How do I mount my posts to a concrete or wood surface?

Below talks about mounting your fence posts to a concrete or wood surface. For information on mounting your fence posts to a wood or composite deck, see this article.

Option One: Universal Surface Post Mount

Any WamBam vinyl fence or aluminum fence can be mounted to a wood, or concrete surface using our vinyl surface mounts or aluminum surface mounting post.

B, C. Use concrete screws and hammer drill (if concrete surface) to drill and mount.

For Concrete
Please secure to concrete with 3/8 x 3” long wedge or sleeve anchors. Do not use Concrete or Blue Screws.

For Wood
If you have access under your wood deck, please mount additional 2×6 or 2×8 wood blocking between your floor joists directly underneath your deck surface. Then drill holes thru both your deck surface and the additional wood blocking and use 3/8 x 4” diameter bolts, washers and nuts to secure from the underside of deck. Do not use Wood Screws or Lag Bolts.

D. For vinyl posts, leveling donuts can be adjusted to compensate for uneven mounting surfaces. For aluminum posts, you can level the Surface Mount with stainless steel washers.

Option 2: Drill directly through concrete

If concrete is less than 4in. thick, you may want to attempt drilling directly through it as illustrated below.

A. Mark holes for drilling.

B. Use a 1-5/8in. concrete drill bit (vinyl anchors) or 1in. concrete drill bill (aluminum anchors), extension if needed, and a concrete hammer drill.

C. Drill both pre-marked holes completely through concrete.

D. Pound anchors through holes in concrete to a depth of approximately 32in. to 36in.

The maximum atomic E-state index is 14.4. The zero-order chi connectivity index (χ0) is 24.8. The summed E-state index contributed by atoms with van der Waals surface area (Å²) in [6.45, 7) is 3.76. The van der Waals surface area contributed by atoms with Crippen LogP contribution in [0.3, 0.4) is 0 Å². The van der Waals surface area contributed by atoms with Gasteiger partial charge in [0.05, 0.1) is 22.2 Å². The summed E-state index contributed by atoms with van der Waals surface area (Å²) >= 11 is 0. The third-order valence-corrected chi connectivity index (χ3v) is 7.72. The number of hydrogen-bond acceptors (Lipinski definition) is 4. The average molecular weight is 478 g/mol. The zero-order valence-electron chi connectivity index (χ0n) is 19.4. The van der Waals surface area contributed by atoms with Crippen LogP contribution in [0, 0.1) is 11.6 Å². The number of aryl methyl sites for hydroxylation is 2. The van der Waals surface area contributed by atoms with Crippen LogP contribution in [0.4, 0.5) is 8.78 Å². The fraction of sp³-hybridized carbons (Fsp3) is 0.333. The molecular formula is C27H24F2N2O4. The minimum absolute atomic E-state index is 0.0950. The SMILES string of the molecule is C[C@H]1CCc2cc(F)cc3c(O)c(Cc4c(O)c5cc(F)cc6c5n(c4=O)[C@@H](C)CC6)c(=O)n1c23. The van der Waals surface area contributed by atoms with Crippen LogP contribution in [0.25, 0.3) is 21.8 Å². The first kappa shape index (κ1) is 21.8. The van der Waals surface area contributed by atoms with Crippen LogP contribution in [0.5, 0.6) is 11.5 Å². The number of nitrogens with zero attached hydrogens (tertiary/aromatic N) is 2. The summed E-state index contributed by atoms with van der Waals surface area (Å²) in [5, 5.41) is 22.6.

E. Trim anchor positioner along bottom edge.

F. If necessary, see fence instructions for more information on how to install anchors, adjust leveling donuts and install posts. Vinyl post pictured above.

Option 3: Chain Drilling to Create a 1″ Hole in Concrete

If you have a few holes to create, you may want to consider using a normal rotary hammer drill to create a 1″ hole.

How do I deal with rocks and other underground obstructions?

By far the most frustrating part of installing a fence is running into unforeseen obstacles under the ground. It doesn’t matter if you go the WamBam way or the traditional way- a big rock or tree root is going to cause you grief.

Large Rocks?

If the rock is large and stable enough it may be the perfect foundation to support your fence. We would recommend a technique called core drilling to mount your anchors (illustrated below) or using our surface mount.

B. Excavate dirt to determine how large of a rock you have hit.

C. Use a core drill (a powerful drill designed to drill holes in solid rock). Create a 1-5/8in. to 1-7/8in. diameter hold, anywhere from 6in. to 12in. deep.

D. Fill hole with liquid concrete, or wedge the anchor directly into the hole if it is tight enough to create solid compression.

A. B. Purchase our surface mounts for either vinyl fence or ornamental aluminum fence. Using a hammer drill, create the holes necessary for the anchors. You may want to enlarge the holes on the base plate and use expanding bolts to create a stronger connection than the regular fasteners included.

C. Level surface mount with galvanized washers.

E. For vinyl posts, use the leveling donuts to compensate for any crookedness that still exists in the anchor shaft.

Small Rocks?

Your anchor will penetrate smaller intermittent stones (less than 1 inch) with relative ease. For larger rocks,dig them out of the way much in the same way if you were installing a traditional fence footing. Depending how far they are under the surface will determine if you can backfill with granular material (gravel that will compact) and re-drive your anchor into the ground.

A,B. You may need to excavate and dig out the small rocks to gain penetration.

C. Backfill with material (dirt or gravel) that will compress tightly around the anchor and provide adequate stabilization.

Tree Roots?

The blade on the bottom of the anchor is designed to slice through tree roots up to about 2in. in diameter. For larger tree roots either relocate the anchor (if possible) or excavate and cut out the section of the offending root.